Hotels, pubs, restaurants and visitor attractions in Scotland are preparing to open their doors again from next month.
The ailing sectors were given the “much-needed clarity” they sought after Rural Economy and Tourism Secretary Fergus Ewing set a target of July 15 for the lifting of restrictions.
Industry leaders hailed the announcement as a “hugely positive milestone in our road to recovery”, enabling businesses to try to “salvage a share of their summer season”.
But just hours after the statement, the Macdonald Hotels Group become the latest high-profile hospitality chain to signal drastic cutbacks.
The operator of 31 well-known hotels, including at Aviemore, and the Drumossie in Inverness, as well as Norwood Hall and Pittodrie House in the north-east, said it was issuing consultation notices to each of its 2,299 employees, with 1,800 roles “at risk”.
Group deputy chairman Gordon Fraser said: “There is no realistic prospect of us returning to anything approaching normality for the foreseeable future and, whilst its enormously regrettable, we simply must take these steps to ensure that we have a meaningful business when this situation ends, enabling us to bring back as many of our employees as possible.”
The shock move was the latest evidence of the catastrophic impact of the coronavirus lockdown on tourism and hospitality in Scotland, and analysts fear it could take the sectors “several years” to bounce back.
Tourist businesses alone employ about 8% of Scotland’s workers in 15,000 registered businesses, but that proportion rises to as high as 15% of jobs in Argyll and Bute, and 12.8% in the Highland region.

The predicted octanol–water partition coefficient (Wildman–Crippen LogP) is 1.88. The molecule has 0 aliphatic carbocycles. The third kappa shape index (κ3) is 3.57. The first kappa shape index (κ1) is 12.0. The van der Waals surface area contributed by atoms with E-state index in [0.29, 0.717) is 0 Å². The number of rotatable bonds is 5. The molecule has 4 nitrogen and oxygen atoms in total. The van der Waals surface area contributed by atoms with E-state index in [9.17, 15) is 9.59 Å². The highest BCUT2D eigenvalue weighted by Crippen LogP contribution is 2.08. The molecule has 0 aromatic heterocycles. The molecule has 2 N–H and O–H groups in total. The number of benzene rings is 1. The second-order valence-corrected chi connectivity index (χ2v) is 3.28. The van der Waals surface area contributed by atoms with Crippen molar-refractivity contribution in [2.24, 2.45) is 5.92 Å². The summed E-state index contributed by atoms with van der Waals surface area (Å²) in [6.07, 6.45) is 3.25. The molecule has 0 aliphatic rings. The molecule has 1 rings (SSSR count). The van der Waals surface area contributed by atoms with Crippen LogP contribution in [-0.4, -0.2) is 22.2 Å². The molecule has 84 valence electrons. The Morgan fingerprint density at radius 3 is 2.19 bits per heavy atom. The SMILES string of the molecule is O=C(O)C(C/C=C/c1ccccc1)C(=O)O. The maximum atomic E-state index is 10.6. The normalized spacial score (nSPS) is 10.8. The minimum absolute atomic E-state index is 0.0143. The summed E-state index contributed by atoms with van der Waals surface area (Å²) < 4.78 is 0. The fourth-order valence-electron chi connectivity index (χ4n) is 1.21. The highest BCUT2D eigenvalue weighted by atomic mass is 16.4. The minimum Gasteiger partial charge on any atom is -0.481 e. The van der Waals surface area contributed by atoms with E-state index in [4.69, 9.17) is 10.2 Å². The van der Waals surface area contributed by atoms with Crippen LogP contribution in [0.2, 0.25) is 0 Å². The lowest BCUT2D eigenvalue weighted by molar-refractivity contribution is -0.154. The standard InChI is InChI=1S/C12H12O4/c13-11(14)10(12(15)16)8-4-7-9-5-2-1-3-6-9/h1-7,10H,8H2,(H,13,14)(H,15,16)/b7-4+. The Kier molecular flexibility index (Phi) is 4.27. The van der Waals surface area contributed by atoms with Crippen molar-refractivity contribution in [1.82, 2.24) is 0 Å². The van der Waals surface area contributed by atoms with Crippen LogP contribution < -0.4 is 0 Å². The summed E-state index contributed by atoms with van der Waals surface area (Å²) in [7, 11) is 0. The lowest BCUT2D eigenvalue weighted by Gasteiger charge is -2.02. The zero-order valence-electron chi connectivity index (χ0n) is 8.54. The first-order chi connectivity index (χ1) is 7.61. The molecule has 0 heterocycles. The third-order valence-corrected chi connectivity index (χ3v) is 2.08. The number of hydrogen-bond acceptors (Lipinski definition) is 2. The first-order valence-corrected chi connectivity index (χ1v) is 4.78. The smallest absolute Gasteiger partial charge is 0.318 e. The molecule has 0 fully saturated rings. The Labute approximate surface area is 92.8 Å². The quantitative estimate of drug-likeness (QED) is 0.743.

After pleas for clarity from firms, Mr Ewing told MSPs on Wednesday that the government expected to confirm at a scheduled review on July 9 that most tourism and hospitality business would be able to resume operations from July 15.
The decision would coincide with the easing of travel restrictions and the beginning of “phase three” of the Scottish Government’s route map out of lockdown.
Mr Ewing also announced the establishment of a Scottish Recovery Tourism Taskforce, which would try to chart the revival of one of the country’s most important industries.
He said: “The coronavirus pandemic has presented challenges across the entirety of the Scottish economy, but it is very clear there are exceptional circumstances facing this sector that must be recognised.
“We have acted as quickly as we can to address the significant financial challenges faced by businesses and provide a comprehensive package of support.
“We are also pushing the UK Government to do more, including a review of VAT rates and to consider extensions to schemes such as the Coronavirus Job Retention Scheme.
“I’ve been engaging with businesses since the beginning of the outbreak and I have heard their calls for more clarity, which today I can provide.
“Businesses should start to prepare for a provisional return to trading – with appropriate safety guidelines – on July 15 2020.”
The date would depend on the latest public health advice.
The sector still hopes that some businesses may be able to open earlier, including self-catering accommodation, campsites and caravan parks.
Many businesses also fear that a return to any form of normality will be close to impossible while the two-metre distancing regulations remain in place.
However, Scottish Tourism Alliance (STA) chief executive Marc Crothall said: “The cabinet secretary’s announcement that the majority of tourism businesses can reopen on July 15 this afternoon marks a hugely positive milestone in our road to recovery in what has been an exceptionally dark few days and indeed weeks for Scotland’s tourism industry.